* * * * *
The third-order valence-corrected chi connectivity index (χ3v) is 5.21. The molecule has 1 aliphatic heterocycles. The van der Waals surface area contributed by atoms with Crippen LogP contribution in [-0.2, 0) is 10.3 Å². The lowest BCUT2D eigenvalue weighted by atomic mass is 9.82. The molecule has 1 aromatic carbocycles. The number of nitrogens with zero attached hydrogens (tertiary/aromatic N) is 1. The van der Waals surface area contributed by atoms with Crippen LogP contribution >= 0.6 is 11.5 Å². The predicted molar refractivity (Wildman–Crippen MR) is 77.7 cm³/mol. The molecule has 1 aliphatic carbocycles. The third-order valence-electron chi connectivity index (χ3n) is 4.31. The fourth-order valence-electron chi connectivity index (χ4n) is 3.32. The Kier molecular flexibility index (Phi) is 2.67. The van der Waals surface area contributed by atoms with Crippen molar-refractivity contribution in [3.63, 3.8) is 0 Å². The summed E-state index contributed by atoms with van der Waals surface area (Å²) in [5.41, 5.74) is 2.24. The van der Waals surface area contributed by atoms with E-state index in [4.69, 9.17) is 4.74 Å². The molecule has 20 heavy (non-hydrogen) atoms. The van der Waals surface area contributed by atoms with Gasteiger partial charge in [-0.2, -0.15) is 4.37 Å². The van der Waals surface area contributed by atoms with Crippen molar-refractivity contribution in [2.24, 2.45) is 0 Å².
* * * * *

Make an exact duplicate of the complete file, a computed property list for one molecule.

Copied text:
The third-order valence-corrected chi connectivity index (χ3v) is 5.21. The molecule has 1 aliphatic heterocycles. The van der Waals surface area contributed by atoms with Crippen LogP contribution in [-0.2, 0) is 10.3 Å². The lowest BCUT2D eigenvalue weighted by atomic mass is 9.82. The molecule has 1 aromatic carbocycles. The number of nitrogens with zero attached hydrogens (tertiary/aromatic N) is 1. The van der Waals surface area contributed by atoms with Crippen LogP contribution >= 0.6 is 11.5 Å². The predicted molar refractivity (Wildman–Crippen MR) is 77.7 cm³/mol. The molecule has 1 aliphatic carbocycles. The third-order valence-electron chi connectivity index (χ3n) is 4.31. The fourth-order valence-electron chi connectivity index (χ4n) is 3.32. The Kier molecular flexibility index (Phi) is 2.67. The van der Waals surface area contributed by atoms with Crippen molar-refractivity contribution in [3.63, 3.8) is 0 Å². The summed E-state index contributed by atoms with van der Waals surface area (Å²) in [5.41, 5.74) is 2.24. The van der Waals surface area contributed by atoms with E-state index in [4.69, 9.17) is 4.74 Å². The molecule has 20 heavy (non-hydrogen) atoms. The van der Waals surface area contributed by atoms with Gasteiger partial charge in [-0.2, -0.15) is 4.37 Å². The van der Waals surface area contributed by atoms with Crippen molar-refractivity contribution in [2.24, 2.45) is 0 Å².